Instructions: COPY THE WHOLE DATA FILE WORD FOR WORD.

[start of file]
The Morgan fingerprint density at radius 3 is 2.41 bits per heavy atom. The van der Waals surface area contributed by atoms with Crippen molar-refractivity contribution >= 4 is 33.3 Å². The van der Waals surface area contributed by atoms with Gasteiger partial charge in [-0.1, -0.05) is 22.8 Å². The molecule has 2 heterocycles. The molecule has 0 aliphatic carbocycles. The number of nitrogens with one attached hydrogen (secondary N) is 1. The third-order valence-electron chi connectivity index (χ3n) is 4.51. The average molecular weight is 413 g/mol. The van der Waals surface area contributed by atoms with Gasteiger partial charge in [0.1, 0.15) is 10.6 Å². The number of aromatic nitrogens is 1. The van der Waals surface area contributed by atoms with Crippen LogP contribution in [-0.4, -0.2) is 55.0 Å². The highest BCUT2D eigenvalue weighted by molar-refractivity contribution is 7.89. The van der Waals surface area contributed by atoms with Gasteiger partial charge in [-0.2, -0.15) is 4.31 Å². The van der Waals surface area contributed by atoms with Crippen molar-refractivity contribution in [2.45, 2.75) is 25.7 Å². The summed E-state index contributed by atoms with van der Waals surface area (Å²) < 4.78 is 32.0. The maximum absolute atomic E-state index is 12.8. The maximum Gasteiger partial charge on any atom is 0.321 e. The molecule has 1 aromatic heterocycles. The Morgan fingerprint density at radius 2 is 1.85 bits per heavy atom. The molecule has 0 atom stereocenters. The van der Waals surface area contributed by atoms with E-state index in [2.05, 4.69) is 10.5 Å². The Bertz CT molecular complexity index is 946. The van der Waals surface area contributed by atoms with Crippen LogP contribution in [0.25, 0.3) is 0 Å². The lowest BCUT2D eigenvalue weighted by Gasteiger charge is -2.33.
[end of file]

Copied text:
The Morgan fingerprint density at radius 3 is 2.41 bits per heavy atom. The van der Waals surface area contributed by atoms with Crippen molar-refractivity contribution >= 4 is 33.3 Å². The van der Waals surface area contributed by atoms with Gasteiger partial charge in [-0.1, -0.05) is 22.8 Å². The molecule has 2 heterocycles. The molecule has 0 aliphatic carbocycles. The number of nitrogens with one attached hydrogen (secondary N) is 1. The third-order valence-electron chi connectivity index (χ3n) is 4.51. The average molecular weight is 413 g/mol. The van der Waals surface area contributed by atoms with Gasteiger partial charge in [0.1, 0.15) is 10.6 Å². The number of aromatic nitrogens is 1. The van der Waals surface area contributed by atoms with Crippen LogP contribution in [-0.4, -0.2) is 55.0 Å². The highest BCUT2D eigenvalue weighted by molar-refractivity contribution is 7.89. The van der Waals surface area contributed by atoms with Gasteiger partial charge in [-0.2, -0.15) is 4.31 Å². The van der Waals surface area contributed by atoms with Crippen molar-refractivity contribution in [2.45, 2.75) is 25.7 Å². The summed E-state index contributed by atoms with van der Waals surface area (Å²) < 4.78 is 32.0. The maximum absolute atomic E-state index is 12.8. The maximum Gasteiger partial charge on any atom is 0.321 e. The molecule has 1 aromatic heterocycles. The Morgan fingerprint density at radius 2 is 1.85 bits per heavy atom. The molecule has 0 atom stereocenters. The van der Waals surface area contributed by atoms with E-state index in [2.05, 4.69) is 10.5 Å². The Bertz CT molecular complexity index is 946. The van der Waals surface area contributed by atoms with Crippen LogP contribution in [0.25, 0.3) is 0 Å². The lowest BCUT2D eigenvalue weighted by Gasteiger charge is -2.33.